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6 February 2017 Thulium fiber laser lithotripsy using a muzzle brake fiber tip
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The Thulium fiber laser (TFL) is being explored as an alternative to Holmium:YAG laser for lithotripsy. TFL beam profile allows coupling of higher power into smaller fibers than multimode Holmium laser beam, without proximal fiber tip degradation. A smaller fiber provides more space in ureteroscope working channel for increased saline irrigation and allows maximum ureteroscope flexion. However, distal fiber tip burnback increases as fiber diameter decreases. Previous studies utilizing hollow steel sheaths around recessed distal fiber tips reduced fiber burnback, but increased retropulsion. In this study, a “fiber muzzle brake” was tested for reducing fiber burnback and stone retropulsion. TFL lithotripsy studies were performed at 1908 nm, 35 mJ, 500 μs, and 300 Hz using a 100-μm-core fiber. The optimal stainless steel muzzle brake tip tested consisted of a 1-cm-long, 560-μm-OD, 360-μm-ID tube with 275-μm thru hole located 250-μm from the distal end. The fiber tip was recessed a distance of 500 μm. Stone phantom retropulsion, fiber tip burnback, and calcium oxalate stone ablation studies were performed, ex vivo. Small stones with a mass of 40 ± 4 mg and 4-mm-diameter were ablated over a 1.5-mm sieve in 25 ± 4 s (n=10), without distal fiber tip burnback. Reduction in stone phantom retropulsion distance by 50% and 85% was observed when using muzzle brake tips versus 100-μm-core bare fibers and hollow steel tip fibers. The muzzle brake fiber tip provided efficient stone ablation, reduced stone retropulsion, and minimal fiber degradation during TFL lithotripsy.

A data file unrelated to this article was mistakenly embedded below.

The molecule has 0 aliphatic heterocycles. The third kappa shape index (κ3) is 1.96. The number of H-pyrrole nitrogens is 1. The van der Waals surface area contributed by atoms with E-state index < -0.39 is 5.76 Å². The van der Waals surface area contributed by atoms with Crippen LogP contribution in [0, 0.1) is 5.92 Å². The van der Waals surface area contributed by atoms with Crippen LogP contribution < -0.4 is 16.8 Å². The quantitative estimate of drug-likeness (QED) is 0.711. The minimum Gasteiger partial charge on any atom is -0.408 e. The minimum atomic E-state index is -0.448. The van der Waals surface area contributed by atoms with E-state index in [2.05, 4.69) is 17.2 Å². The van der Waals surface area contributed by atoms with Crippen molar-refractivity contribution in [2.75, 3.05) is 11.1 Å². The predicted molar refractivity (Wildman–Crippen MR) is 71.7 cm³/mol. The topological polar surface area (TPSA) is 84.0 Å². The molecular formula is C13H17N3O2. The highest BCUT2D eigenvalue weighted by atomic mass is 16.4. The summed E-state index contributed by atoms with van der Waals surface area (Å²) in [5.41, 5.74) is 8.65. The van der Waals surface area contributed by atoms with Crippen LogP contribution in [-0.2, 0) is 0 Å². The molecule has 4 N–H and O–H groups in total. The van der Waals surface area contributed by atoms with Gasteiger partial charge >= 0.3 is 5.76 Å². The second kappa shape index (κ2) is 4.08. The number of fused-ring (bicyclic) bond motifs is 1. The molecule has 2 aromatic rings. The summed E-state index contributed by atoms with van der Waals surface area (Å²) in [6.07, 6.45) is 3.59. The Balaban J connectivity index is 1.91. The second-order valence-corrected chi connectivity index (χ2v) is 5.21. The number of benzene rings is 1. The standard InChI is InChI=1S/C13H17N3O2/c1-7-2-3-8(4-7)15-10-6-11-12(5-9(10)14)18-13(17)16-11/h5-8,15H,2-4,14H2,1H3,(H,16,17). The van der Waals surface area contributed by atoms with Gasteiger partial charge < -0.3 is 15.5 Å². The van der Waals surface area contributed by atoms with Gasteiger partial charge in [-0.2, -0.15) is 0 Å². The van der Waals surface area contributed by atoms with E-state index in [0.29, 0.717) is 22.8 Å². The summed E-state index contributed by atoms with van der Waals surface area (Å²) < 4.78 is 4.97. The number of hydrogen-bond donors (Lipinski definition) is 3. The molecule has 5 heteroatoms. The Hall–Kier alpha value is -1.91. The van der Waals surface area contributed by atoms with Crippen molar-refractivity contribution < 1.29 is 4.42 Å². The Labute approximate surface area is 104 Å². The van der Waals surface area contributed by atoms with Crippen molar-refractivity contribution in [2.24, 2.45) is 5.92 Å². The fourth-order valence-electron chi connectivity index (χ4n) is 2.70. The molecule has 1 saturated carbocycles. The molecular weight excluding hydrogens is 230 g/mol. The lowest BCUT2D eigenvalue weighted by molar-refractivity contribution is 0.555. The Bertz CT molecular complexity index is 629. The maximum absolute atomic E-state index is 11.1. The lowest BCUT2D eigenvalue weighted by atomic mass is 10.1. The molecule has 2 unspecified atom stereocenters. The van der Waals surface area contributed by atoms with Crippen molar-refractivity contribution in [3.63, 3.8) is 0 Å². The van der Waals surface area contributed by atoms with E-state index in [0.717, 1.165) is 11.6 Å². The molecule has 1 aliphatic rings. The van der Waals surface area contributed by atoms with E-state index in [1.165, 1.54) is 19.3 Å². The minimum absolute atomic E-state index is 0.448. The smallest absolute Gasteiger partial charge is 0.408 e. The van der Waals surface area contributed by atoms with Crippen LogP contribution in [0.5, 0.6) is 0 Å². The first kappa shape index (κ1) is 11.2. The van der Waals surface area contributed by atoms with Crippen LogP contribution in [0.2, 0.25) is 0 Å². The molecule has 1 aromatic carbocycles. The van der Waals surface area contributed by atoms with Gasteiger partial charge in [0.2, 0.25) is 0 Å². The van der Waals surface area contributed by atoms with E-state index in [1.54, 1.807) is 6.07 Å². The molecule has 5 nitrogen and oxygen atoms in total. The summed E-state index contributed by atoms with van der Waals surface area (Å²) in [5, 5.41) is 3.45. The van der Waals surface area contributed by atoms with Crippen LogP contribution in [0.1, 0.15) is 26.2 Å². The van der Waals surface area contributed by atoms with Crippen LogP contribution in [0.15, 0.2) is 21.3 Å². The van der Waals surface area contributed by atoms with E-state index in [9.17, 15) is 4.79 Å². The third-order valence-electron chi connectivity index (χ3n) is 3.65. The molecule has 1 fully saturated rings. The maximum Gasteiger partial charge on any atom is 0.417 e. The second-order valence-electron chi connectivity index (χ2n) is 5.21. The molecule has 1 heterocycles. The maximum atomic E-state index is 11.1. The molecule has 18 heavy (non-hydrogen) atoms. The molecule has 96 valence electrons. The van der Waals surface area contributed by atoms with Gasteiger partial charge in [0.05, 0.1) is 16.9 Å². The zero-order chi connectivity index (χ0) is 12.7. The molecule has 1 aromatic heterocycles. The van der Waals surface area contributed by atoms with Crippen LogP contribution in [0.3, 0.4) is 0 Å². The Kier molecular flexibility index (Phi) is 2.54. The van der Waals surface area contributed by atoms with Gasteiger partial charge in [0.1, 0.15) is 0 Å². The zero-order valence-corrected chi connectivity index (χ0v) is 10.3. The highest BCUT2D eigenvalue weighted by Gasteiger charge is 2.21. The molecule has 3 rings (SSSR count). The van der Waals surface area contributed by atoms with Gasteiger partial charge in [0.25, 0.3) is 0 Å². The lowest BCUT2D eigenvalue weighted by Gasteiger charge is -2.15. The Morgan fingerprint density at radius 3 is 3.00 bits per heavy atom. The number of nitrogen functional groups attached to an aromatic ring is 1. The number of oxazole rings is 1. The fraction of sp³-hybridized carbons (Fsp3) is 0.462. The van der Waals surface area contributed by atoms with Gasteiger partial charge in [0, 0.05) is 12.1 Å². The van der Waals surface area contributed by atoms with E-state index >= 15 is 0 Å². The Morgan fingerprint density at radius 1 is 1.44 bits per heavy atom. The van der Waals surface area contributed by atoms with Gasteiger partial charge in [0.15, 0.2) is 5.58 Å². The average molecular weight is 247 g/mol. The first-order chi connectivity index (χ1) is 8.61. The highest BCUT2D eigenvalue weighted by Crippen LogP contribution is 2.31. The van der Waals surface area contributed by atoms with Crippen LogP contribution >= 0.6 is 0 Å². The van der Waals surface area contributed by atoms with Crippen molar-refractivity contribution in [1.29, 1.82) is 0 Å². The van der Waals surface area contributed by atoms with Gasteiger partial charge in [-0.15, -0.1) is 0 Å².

Conference Presentation
© (2017) COPYRIGHT Society of Photo-Optical Instrumentation Engineers (SPIE). Downloading of the abstract is permitted for personal use only.
Thomas C. Hutchens, David A. Gonzalez, Pierce B. Irby M.D., and Nathaniel M. Fried "Thulium fiber laser lithotripsy using a muzzle brake fiber tip", Proc. SPIE 10038, Therapeutics and Diagnostics in Urology: Lasers, Robotics, Minimally Invasive, and Advanced Biomedical Devices, 100380G (6 February 2017);

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